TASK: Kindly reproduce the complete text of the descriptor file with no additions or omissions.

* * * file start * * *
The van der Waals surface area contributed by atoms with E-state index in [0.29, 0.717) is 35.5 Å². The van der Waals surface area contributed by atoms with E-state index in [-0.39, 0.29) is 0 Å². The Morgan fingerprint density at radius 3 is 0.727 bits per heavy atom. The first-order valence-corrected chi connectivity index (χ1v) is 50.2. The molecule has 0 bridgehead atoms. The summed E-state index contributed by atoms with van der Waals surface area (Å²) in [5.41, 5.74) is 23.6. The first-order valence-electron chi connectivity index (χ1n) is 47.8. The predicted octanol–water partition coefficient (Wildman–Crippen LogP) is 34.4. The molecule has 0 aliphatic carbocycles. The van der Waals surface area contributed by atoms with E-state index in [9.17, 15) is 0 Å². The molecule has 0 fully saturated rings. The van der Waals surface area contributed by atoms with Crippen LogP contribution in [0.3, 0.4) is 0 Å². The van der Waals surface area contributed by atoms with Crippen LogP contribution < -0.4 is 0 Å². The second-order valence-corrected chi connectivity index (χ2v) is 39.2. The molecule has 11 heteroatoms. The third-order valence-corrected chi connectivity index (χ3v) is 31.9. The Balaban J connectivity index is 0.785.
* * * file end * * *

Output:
The van der Waals surface area contributed by atoms with E-state index in [0.29, 0.717) is 35.5 Å². The van der Waals surface area contributed by atoms with E-state index in [-0.39, 0.29) is 0 Å². The Morgan fingerprint density at radius 3 is 0.727 bits per heavy atom. The first-order valence-corrected chi connectivity index (χ1v) is 50.2. The molecule has 0 bridgehead atoms. The summed E-state index contributed by atoms with van der Waals surface area (Å²) in [5.41, 5.74) is 23.6. The first-order valence-electron chi connectivity index (χ1n) is 47.8. The predicted octanol–water partition coefficient (Wildman–Crippen LogP) is 34.4. The molecule has 0 aliphatic carbocycles. The van der Waals surface area contributed by atoms with E-state index in [9.17, 15) is 0 Å². The molecule has 0 fully saturated rings. The van der Waals surface area contributed by atoms with Crippen LogP contribution in [0.3, 0.4) is 0 Å². The van der Waals surface area contributed by atoms with Crippen LogP contribution < -0.4 is 0 Å². The second-order valence-corrected chi connectivity index (χ2v) is 39.2. The molecule has 11 heteroatoms. The third-order valence-corrected chi connectivity index (χ3v) is 31.9. The Balaban J connectivity index is 0.785.